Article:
Chronic fatigue syndrome (“CFS”) is a debilitating condition with a complex constellation of symptoms and a dozen names. The cause of the condition remains controversial. It is similar to fibromyalgia in that it is a diagnosis of exclusion, which means that other causes for the severe fatigue…
The Problem of Chronic Pain: What Do You Do?
If you are suffering from chronic pain, it can affect every aspect of your life. Chronic pain can be caused by any number of conditions, including osteoarthritis, rheumatoid arthritis, cancer, multiple sclerosis, fibromyalgia and migraines. Degenerative disc disease in your spine is a common cause of chronic pain that causes disabling limitations of function.
Chronic pain can devastate your life. It can cause disabling limitations of function that can completely prevent you from working or even performing simple activities of daily living. Even though chronic pain has a physical cause, one of the main effects it has on you in terms of your ability to work is actually mental. Pain causes interruptions to concentration. Even the most simple job requires some amount of concentration. If you cannot concentrate enough to complete even simple tasks in a timely manner, then you could be considered disabled that for that reason.
Chronic pain means more than just disability. It can be depressing. It can dampen your ability to hope. For that reason, it is critical to see a mental health provider. A mental health care provider can teach you strategies to cope but can also be a valuable resource in proving your limitations. If you are experiencing interruptions to concentration from your pain, a mental health care provider is in a unique position to acknowledge your inability to focus due to your chronic pain and depression.
The Social Security Administration considers the following factors in determining the extent to which you are limited by your chronic pain:
- The location, duration, frequency and intensity of the individual’s pain (or other symptoms)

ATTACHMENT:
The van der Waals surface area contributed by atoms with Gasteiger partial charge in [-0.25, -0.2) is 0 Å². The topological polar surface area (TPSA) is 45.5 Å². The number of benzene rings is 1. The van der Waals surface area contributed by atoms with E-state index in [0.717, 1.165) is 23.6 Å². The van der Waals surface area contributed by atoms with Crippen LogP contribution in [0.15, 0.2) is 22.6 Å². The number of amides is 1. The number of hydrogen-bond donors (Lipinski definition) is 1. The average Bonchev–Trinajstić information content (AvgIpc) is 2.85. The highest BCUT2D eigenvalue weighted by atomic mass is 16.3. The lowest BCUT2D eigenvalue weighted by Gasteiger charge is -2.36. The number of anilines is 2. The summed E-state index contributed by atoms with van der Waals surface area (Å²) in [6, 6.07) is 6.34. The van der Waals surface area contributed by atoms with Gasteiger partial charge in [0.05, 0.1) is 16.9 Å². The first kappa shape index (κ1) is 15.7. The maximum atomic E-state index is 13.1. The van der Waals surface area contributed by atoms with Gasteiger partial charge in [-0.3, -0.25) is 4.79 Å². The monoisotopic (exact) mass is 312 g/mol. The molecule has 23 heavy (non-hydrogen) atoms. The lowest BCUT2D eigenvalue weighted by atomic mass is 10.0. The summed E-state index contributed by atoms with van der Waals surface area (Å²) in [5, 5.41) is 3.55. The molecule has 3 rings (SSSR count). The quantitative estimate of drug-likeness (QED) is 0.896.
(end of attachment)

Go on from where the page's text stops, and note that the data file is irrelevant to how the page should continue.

- Factors that precipitate and aggravate the symptoms
- The type, dosage, effectiveness and side effects of any medication the individual takes or has taken to alleviate pain (or other symptoms)
- Treatment, other than medication, the individual receives or has received for relief of pain (or other symptoms)
- Any measures, other than treatment, the individual uses or has used to relieve pain (or other symptoms) (e.g., lying flat on his/her back, standing for 15 to 20 minutes every hour or sleeping on a board)
- Any other factors concerning the individual’s functional limitations and restrictions due to pain (or other symptoms)
Be sure to let your doctor know the effect that chronic pain has on your daily life. It is your doctor’s opinion regarding the severity of your limitations of function that will get you disability benefits. If your doctor does not know how bad it is and what your life is like, she cannot tell the judge. Also, be sure to comply with all of your doctor’s advice. Ultimately, your doctor must have confidence that you are credible and sincere in your complaints because there is no test for how much you hurt. Your persistence in exploring every option to help yourself, including compliance with recommended treatment, is usually what it takes to instill confidence in your doctor that really do hurt.